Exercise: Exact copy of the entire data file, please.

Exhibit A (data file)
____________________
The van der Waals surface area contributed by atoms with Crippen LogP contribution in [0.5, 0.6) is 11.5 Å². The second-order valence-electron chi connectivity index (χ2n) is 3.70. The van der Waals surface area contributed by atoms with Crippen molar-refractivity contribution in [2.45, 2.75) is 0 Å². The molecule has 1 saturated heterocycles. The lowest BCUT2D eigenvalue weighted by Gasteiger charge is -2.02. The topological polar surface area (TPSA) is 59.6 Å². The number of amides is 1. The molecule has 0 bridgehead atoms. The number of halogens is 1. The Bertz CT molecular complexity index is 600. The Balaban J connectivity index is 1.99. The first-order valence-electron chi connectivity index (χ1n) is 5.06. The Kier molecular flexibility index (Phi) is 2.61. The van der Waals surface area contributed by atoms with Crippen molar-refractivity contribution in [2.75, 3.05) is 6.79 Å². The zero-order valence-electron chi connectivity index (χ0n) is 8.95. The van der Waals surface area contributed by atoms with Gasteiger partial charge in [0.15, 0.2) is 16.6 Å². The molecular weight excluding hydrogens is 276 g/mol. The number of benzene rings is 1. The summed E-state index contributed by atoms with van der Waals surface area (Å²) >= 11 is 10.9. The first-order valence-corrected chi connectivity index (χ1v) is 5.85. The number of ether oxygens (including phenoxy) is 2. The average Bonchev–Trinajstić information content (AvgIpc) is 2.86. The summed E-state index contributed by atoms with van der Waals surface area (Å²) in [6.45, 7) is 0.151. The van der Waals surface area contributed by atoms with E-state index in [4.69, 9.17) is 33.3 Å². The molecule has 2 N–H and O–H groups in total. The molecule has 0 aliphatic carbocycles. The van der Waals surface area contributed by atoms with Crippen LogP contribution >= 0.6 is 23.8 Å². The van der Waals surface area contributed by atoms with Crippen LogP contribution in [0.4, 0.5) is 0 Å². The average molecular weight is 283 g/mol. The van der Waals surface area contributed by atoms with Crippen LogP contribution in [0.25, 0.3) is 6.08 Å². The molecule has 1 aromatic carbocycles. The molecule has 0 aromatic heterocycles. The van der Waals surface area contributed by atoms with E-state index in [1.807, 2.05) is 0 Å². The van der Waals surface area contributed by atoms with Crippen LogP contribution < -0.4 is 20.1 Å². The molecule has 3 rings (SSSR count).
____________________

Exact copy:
The van der Waals surface area contributed by atoms with Crippen LogP contribution in [0.5, 0.6) is 11.5 Å². The second-order valence-electron chi connectivity index (χ2n) is 3.70. The van der Waals surface area contributed by atoms with Crippen molar-refractivity contribution in [2.45, 2.75) is 0 Å². The molecule has 1 saturated heterocycles. The lowest BCUT2D eigenvalue weighted by Gasteiger charge is -2.02. The topological polar surface area (TPSA) is 59.6 Å². The number of amides is 1. The molecule has 0 bridgehead atoms. The number of halogens is 1. The Bertz CT molecular complexity index is 600. The Balaban J connectivity index is 1.99. The first-order valence-electron chi connectivity index (χ1n) is 5.06. The Kier molecular flexibility index (Phi) is 2.61. The van der Waals surface area contributed by atoms with Crippen molar-refractivity contribution in [2.75, 3.05) is 6.79 Å². The zero-order valence-electron chi connectivity index (χ0n) is 8.95. The van der Waals surface area contributed by atoms with Gasteiger partial charge in [0.15, 0.2) is 16.6 Å². The molecular weight excluding hydrogens is 276 g/mol. The number of benzene rings is 1. The summed E-state index contributed by atoms with van der Waals surface area (Å²) >= 11 is 10.9. The first-order valence-corrected chi connectivity index (χ1v) is 5.85. The number of ether oxygens (including phenoxy) is 2. The average Bonchev–Trinajstić information content (AvgIpc) is 2.86. The summed E-state index contributed by atoms with van der Waals surface area (Å²) in [6.45, 7) is 0.151. The van der Waals surface area contributed by atoms with E-state index in [4.69, 9.17) is 33.3 Å². The molecule has 2 N–H and O–H groups in total. The molecule has 0 aliphatic carbocycles. The van der Waals surface area contributed by atoms with Crippen LogP contribution >= 0.6 is 23.8 Å². The van der Waals surface area contributed by atoms with Crippen LogP contribution in [0.4, 0.5) is 0 Å². The average molecular weight is 283 g/mol. The van der Waals surface area contributed by atoms with Crippen LogP contribution in [0.25, 0.3) is 6.08 Å². The molecule has 1 aromatic carbocycles. The molecule has 0 aromatic heterocycles. The van der Waals surface area contributed by atoms with E-state index in [1.807, 2.05) is 0 Å². The van der Waals surface area contributed by atoms with Crippen LogP contribution < -0.4 is 20.1 Å². The molecule has 3 rings (SSSR count).